When you just can’t land a date, it may be time to think outside the box. That might be getting on an app or signing up for a matchmaking service.

But in the new teen comedy “Bottoms,” they choose to start a fight club.

What? I know what you’re thinking. “A fight club? That’s not romantic.”

But it’s a movie, and so it’s pretend … and if you don’t like that, come at me, bro.

Oh, high school.

Yeah, a lot of that. But, those awkward teenage years can be absurdly funny, too. And in the new comedy “Bottoms,” laughs are a top priority.

Ruby Cruz: “The humor is so camp and so ridiculous. I love. I was like, ‘Oh, wow. They are getting away with some (expletive). I want to be a part of this.'”

A part of what? Well, when unpopular best friends PJ and Josie finally get some attention, it’s not for a good reason.

Rachel Sennott: “A rumor starts that they went to juvie, and they kind of use that to their advantage, and they start this fight club to try to get cheerleaders to fall in love with them.”

Juvenile detention center leads to fight club. Fight club hopefully leads to love connection? OK, that was a leap, but we’re all caught up.

Ayo Edebiri: “I really like the idea of playing Josie, because I think I relate a lot to her. Just as a high schooler, I think, I was like so ready to just not be in high school anymore.”

The two soon find themselves in over their heads when cool kids actually join in, including Isabel, who’s dating jock, Jeff.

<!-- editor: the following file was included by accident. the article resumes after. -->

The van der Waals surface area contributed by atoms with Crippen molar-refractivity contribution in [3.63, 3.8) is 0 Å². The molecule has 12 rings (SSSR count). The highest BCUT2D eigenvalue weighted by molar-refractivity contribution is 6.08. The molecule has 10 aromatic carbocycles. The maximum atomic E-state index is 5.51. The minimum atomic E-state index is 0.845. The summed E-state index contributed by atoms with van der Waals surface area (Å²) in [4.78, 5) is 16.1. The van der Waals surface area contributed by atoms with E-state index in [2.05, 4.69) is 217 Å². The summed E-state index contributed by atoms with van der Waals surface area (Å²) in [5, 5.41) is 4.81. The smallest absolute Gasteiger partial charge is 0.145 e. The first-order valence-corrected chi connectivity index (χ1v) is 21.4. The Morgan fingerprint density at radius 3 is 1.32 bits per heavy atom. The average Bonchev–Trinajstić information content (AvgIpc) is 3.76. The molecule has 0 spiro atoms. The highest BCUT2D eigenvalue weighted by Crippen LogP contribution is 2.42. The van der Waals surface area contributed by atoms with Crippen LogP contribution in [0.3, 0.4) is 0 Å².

Havana Rose Liu: “They’re like the hottest people in this town, so naturally they kinda have to be together.”

Simple math.

Nicholas Galitzine: “I think the funnest thing about playing Jeff is that there is a lot of physical comedy that you can use, and he is hyper expressive. And I think, in a comedy as broad as this, for someone who is usually a dramatic actor like myself, it’s just really liberating.”

Jeff, you know, he’s cute and all, but…

Havana Rose Liu: “Jeff kinda sucks, so she ends up finding other options.”

Even former NFL running back Marshawn Lynch stars, whose real-life sister is lesbian. He says this role is personal.

Marshawn Lynch: “I didn’t handle it the way that, uh, I feel that I probably should have. So I told her it was giving me an opportunity to correct my wrongs, to rewrite one of my mistakes.”

Havana Rose Liu: “It shines a light on some sort of aspects of those films that we grew up with that are really problematic and don’t really age well today, while also allowing you to laugh at yourself through the process of laughing at the jokes in this film, because we did laugh at those back then as well.”

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